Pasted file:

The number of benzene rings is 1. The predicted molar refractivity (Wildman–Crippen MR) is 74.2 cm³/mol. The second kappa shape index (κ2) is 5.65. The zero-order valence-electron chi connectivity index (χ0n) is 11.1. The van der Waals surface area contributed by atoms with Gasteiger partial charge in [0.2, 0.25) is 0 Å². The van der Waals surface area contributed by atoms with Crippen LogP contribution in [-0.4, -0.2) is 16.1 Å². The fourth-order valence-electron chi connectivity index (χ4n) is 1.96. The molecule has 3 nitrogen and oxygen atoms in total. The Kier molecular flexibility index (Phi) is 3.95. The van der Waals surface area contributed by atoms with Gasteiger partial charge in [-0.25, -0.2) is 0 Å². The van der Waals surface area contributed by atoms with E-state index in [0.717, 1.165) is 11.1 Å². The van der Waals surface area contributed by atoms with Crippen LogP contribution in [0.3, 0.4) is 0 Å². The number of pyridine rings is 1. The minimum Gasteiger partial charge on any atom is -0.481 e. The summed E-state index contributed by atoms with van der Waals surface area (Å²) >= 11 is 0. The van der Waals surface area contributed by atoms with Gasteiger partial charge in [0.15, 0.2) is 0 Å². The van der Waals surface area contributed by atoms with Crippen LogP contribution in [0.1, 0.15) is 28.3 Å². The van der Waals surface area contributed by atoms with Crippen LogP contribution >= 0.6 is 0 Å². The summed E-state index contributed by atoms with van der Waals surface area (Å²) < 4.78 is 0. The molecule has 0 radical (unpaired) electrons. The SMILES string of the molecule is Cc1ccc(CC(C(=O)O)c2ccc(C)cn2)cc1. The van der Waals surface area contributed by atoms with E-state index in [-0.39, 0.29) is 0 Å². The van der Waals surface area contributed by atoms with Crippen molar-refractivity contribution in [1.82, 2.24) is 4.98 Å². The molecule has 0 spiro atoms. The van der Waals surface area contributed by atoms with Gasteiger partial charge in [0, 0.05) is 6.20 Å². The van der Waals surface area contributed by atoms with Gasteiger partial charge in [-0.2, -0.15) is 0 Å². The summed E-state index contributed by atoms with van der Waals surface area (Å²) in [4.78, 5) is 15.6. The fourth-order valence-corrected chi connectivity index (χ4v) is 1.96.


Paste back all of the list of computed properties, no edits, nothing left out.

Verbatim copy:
The number of benzene rings is 1. The predicted molar refractivity (Wildman–Crippen MR) is 74.2 cm³/mol. The second kappa shape index (κ2) is 5.65. The zero-order valence-electron chi connectivity index (χ0n) is 11.1. The van der Waals surface area contributed by atoms with Gasteiger partial charge in [0.2, 0.25) is 0 Å². The van der Waals surface area contributed by atoms with Crippen LogP contribution in [-0.4, -0.2) is 16.1 Å². The fourth-order valence-electron chi connectivity index (χ4n) is 1.96. The molecule has 3 nitrogen and oxygen atoms in total. The Kier molecular flexibility index (Phi) is 3.95. The van der Waals surface area contributed by atoms with Gasteiger partial charge in [-0.25, -0.2) is 0 Å². The van der Waals surface area contributed by atoms with E-state index in [0.717, 1.165) is 11.1 Å². The van der Waals surface area contributed by atoms with Crippen LogP contribution in [0.3, 0.4) is 0 Å². The number of pyridine rings is 1. The minimum Gasteiger partial charge on any atom is -0.481 e. The summed E-state index contributed by atoms with van der Waals surface area (Å²) >= 11 is 0. The van der Waals surface area contributed by atoms with Gasteiger partial charge in [0.15, 0.2) is 0 Å². The van der Waals surface area contributed by atoms with Crippen LogP contribution in [0.1, 0.15) is 28.3 Å². The van der Waals surface area contributed by atoms with Crippen LogP contribution >= 0.6 is 0 Å². The summed E-state index contributed by atoms with van der Waals surface area (Å²) < 4.78 is 0. The molecule has 0 radical (unpaired) electrons. The SMILES string of the molecule is Cc1ccc(CC(C(=O)O)c2ccc(C)cn2)cc1. The van der Waals surface area contributed by atoms with E-state index in [-0.39, 0.29) is 0 Å². The van der Waals surface area contributed by atoms with Crippen molar-refractivity contribution in [1.82, 2.24) is 4.98 Å². The molecule has 0 spiro atoms. The van der Waals surface area contributed by atoms with Gasteiger partial charge in [0, 0.05) is 6.20 Å². The van der Waals surface area contributed by atoms with Gasteiger partial charge in [-0.2, -0.15) is 0 Å². The summed E-state index contributed by atoms with van der Waals surface area (Å²) in [4.78, 5) is 15.6. The fourth-order valence-corrected chi connectivity index (χ4v) is 1.96.